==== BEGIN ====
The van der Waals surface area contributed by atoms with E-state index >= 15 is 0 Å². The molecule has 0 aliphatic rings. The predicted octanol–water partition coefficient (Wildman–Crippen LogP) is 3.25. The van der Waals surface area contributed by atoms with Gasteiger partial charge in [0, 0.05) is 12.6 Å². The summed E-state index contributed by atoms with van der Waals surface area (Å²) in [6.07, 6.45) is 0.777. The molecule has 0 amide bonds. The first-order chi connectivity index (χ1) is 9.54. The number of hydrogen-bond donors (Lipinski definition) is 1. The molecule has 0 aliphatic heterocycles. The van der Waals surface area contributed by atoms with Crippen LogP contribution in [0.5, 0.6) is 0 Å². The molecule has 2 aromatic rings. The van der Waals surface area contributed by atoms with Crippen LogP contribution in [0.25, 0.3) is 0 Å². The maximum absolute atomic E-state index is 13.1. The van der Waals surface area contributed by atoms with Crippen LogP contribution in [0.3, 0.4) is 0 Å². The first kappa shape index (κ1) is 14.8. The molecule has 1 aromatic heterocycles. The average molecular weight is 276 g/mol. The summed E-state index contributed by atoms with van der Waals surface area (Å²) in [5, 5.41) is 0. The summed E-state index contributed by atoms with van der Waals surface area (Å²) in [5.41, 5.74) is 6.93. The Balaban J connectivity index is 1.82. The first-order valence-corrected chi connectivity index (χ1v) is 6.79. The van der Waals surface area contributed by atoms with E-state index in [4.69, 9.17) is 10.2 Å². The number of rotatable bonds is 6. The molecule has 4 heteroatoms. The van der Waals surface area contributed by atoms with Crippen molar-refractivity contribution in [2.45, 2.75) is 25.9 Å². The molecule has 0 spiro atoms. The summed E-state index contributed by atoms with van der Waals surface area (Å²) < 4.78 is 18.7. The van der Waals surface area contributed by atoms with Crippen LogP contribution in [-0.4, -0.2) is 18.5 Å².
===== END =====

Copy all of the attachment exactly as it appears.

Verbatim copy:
The van der Waals surface area contributed by atoms with E-state index >= 15 is 0 Å². The molecule has 0 aliphatic rings. The predicted octanol–water partition coefficient (Wildman–Crippen LogP) is 3.25. The van der Waals surface area contributed by atoms with Gasteiger partial charge in [0, 0.05) is 12.6 Å². The summed E-state index contributed by atoms with van der Waals surface area (Å²) in [6.07, 6.45) is 0.777. The molecule has 0 amide bonds. The first-order chi connectivity index (χ1) is 9.54. The number of hydrogen-bond donors (Lipinski definition) is 1. The molecule has 0 aliphatic heterocycles. The van der Waals surface area contributed by atoms with Crippen LogP contribution in [0.5, 0.6) is 0 Å². The molecule has 2 aromatic rings. The van der Waals surface area contributed by atoms with Crippen LogP contribution in [0.25, 0.3) is 0 Å². The maximum absolute atomic E-state index is 13.1. The van der Waals surface area contributed by atoms with Crippen LogP contribution in [0.3, 0.4) is 0 Å². The first kappa shape index (κ1) is 14.8. The molecule has 1 aromatic heterocycles. The average molecular weight is 276 g/mol. The summed E-state index contributed by atoms with van der Waals surface area (Å²) in [5, 5.41) is 0. The summed E-state index contributed by atoms with van der Waals surface area (Å²) in [5.41, 5.74) is 6.93. The Balaban J connectivity index is 1.82. The first-order valence-corrected chi connectivity index (χ1v) is 6.79. The van der Waals surface area contributed by atoms with E-state index in [4.69, 9.17) is 10.2 Å². The number of rotatable bonds is 6. The molecule has 4 heteroatoms. The van der Waals surface area contributed by atoms with Crippen molar-refractivity contribution in [2.45, 2.75) is 25.9 Å². The molecule has 0 spiro atoms. The summed E-state index contributed by atoms with van der Waals surface area (Å²) < 4.78 is 18.7. The van der Waals surface area contributed by atoms with Crippen LogP contribution in [-0.4, -0.2) is 18.5 Å².